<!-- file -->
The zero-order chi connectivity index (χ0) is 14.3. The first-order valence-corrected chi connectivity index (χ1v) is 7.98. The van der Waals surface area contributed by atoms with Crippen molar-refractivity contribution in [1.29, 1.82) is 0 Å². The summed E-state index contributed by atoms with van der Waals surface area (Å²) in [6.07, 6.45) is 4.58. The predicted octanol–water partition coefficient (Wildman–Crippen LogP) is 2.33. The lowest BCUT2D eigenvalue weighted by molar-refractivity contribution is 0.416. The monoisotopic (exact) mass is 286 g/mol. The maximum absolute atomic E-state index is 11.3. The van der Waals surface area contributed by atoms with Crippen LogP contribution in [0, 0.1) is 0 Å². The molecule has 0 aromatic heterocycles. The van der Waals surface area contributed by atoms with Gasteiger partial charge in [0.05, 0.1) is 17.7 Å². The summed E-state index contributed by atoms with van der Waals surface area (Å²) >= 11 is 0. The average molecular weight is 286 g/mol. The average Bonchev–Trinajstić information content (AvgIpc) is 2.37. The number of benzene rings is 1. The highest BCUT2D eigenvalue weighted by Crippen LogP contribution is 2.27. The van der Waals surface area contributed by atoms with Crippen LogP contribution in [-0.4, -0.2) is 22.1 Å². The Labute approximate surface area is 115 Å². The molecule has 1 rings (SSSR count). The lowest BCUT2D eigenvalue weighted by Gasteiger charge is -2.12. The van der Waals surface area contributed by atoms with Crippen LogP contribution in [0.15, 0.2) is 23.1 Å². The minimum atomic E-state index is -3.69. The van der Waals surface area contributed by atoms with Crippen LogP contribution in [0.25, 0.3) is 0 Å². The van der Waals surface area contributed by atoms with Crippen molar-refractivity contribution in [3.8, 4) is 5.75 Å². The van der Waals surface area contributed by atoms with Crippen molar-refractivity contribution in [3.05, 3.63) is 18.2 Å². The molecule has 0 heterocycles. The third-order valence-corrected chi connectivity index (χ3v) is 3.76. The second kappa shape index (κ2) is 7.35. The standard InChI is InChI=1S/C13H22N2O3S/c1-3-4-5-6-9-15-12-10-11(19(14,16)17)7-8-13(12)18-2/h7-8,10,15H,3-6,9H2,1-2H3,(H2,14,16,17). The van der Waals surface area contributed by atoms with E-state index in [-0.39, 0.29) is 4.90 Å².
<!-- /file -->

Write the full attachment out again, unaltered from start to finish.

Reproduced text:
The zero-order chi connectivity index (χ0) is 14.3. The first-order valence-corrected chi connectivity index (χ1v) is 7.98. The van der Waals surface area contributed by atoms with Crippen molar-refractivity contribution in [1.29, 1.82) is 0 Å². The summed E-state index contributed by atoms with van der Waals surface area (Å²) in [6.07, 6.45) is 4.58. The predicted octanol–water partition coefficient (Wildman–Crippen LogP) is 2.33. The lowest BCUT2D eigenvalue weighted by molar-refractivity contribution is 0.416. The monoisotopic (exact) mass is 286 g/mol. The maximum absolute atomic E-state index is 11.3. The van der Waals surface area contributed by atoms with Crippen LogP contribution in [0, 0.1) is 0 Å². The molecule has 0 aromatic heterocycles. The van der Waals surface area contributed by atoms with Gasteiger partial charge in [0.05, 0.1) is 17.7 Å². The summed E-state index contributed by atoms with van der Waals surface area (Å²) >= 11 is 0. The average molecular weight is 286 g/mol. The average Bonchev–Trinajstić information content (AvgIpc) is 2.37. The number of benzene rings is 1. The highest BCUT2D eigenvalue weighted by Crippen LogP contribution is 2.27. The van der Waals surface area contributed by atoms with Crippen LogP contribution in [-0.4, -0.2) is 22.1 Å². The Labute approximate surface area is 115 Å². The molecule has 1 rings (SSSR count). The lowest BCUT2D eigenvalue weighted by Gasteiger charge is -2.12. The van der Waals surface area contributed by atoms with Crippen LogP contribution in [0.15, 0.2) is 23.1 Å². The minimum atomic E-state index is -3.69. The van der Waals surface area contributed by atoms with Crippen LogP contribution in [0.25, 0.3) is 0 Å². The van der Waals surface area contributed by atoms with Crippen molar-refractivity contribution in [3.8, 4) is 5.75 Å². The van der Waals surface area contributed by atoms with Crippen molar-refractivity contribution in [3.05, 3.63) is 18.2 Å². The molecule has 0 heterocycles. The third-order valence-corrected chi connectivity index (χ3v) is 3.76. The second kappa shape index (κ2) is 7.35. The standard InChI is InChI=1S/C13H22N2O3S/c1-3-4-5-6-9-15-12-10-11(19(14,16)17)7-8-13(12)18-2/h7-8,10,15H,3-6,9H2,1-2H3,(H2,14,16,17). The van der Waals surface area contributed by atoms with E-state index in [-0.39, 0.29) is 4.90 Å².